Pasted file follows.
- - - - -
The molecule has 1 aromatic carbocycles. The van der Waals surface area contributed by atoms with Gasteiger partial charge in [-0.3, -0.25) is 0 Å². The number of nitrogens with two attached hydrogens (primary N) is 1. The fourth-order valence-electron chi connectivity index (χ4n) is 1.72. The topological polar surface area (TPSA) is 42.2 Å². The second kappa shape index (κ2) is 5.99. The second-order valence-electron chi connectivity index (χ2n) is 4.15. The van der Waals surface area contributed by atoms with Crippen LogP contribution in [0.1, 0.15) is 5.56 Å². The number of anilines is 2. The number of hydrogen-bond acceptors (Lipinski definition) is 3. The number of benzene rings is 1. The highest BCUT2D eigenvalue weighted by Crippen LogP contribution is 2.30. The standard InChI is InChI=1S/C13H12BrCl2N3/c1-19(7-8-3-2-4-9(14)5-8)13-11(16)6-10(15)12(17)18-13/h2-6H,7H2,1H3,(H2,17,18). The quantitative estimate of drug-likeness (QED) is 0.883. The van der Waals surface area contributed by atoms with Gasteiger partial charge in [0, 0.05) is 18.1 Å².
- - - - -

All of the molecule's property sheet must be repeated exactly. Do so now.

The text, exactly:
The molecule has 1 aromatic carbocycles. The van der Waals surface area contributed by atoms with Gasteiger partial charge in [-0.3, -0.25) is 0 Å². The number of nitrogens with two attached hydrogens (primary N) is 1. The fourth-order valence-electron chi connectivity index (χ4n) is 1.72. The topological polar surface area (TPSA) is 42.2 Å². The second kappa shape index (κ2) is 5.99. The second-order valence-electron chi connectivity index (χ2n) is 4.15. The van der Waals surface area contributed by atoms with Crippen LogP contribution in [0.1, 0.15) is 5.56 Å². The number of anilines is 2. The number of hydrogen-bond acceptors (Lipinski definition) is 3. The number of benzene rings is 1. The highest BCUT2D eigenvalue weighted by Crippen LogP contribution is 2.30. The standard InChI is InChI=1S/C13H12BrCl2N3/c1-19(7-8-3-2-4-9(14)5-8)13-11(16)6-10(15)12(17)18-13/h2-6H,7H2,1H3,(H2,17,18). The quantitative estimate of drug-likeness (QED) is 0.883. The van der Waals surface area contributed by atoms with Gasteiger partial charge in [0, 0.05) is 18.1 Å².